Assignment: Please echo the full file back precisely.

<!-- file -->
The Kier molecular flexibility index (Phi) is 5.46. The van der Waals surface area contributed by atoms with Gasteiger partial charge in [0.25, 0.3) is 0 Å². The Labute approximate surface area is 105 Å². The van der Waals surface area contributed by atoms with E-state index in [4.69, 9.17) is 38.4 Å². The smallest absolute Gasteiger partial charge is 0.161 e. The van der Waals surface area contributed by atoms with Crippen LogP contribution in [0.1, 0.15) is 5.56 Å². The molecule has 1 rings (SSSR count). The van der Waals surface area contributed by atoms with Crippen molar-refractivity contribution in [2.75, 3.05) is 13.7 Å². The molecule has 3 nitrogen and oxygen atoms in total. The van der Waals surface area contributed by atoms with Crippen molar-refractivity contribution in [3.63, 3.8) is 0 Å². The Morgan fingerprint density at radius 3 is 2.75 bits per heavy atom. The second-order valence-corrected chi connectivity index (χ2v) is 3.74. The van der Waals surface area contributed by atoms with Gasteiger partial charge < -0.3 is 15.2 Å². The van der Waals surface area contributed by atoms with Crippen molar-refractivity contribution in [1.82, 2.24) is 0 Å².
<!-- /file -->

The Kier molecular flexibility index (Phi) is 5.46. The van der Waals surface area contributed by atoms with Gasteiger partial charge in [0.25, 0.3) is 0 Å². The Labute approximate surface area is 105 Å². The van der Waals surface area contributed by atoms with E-state index in [4.69, 9.17) is 38.4 Å². The smallest absolute Gasteiger partial charge is 0.161 e. The van der Waals surface area contributed by atoms with Crippen LogP contribution in [0.1, 0.15) is 5.56 Å². The molecule has 1 rings (SSSR count). The van der Waals surface area contributed by atoms with Crippen molar-refractivity contribution in [2.75, 3.05) is 13.7 Å². The molecule has 3 nitrogen and oxygen atoms in total. The van der Waals surface area contributed by atoms with Crippen molar-refractivity contribution in [3.63, 3.8) is 0 Å². The Morgan fingerprint density at radius 3 is 2.75 bits per heavy atom. The second-order valence-corrected chi connectivity index (χ2v) is 3.74. The van der Waals surface area contributed by atoms with Gasteiger partial charge < -0.3 is 15.2 Å². The van der Waals surface area contributed by atoms with Crippen molar-refractivity contribution in [1.82, 2.24) is 0 Å².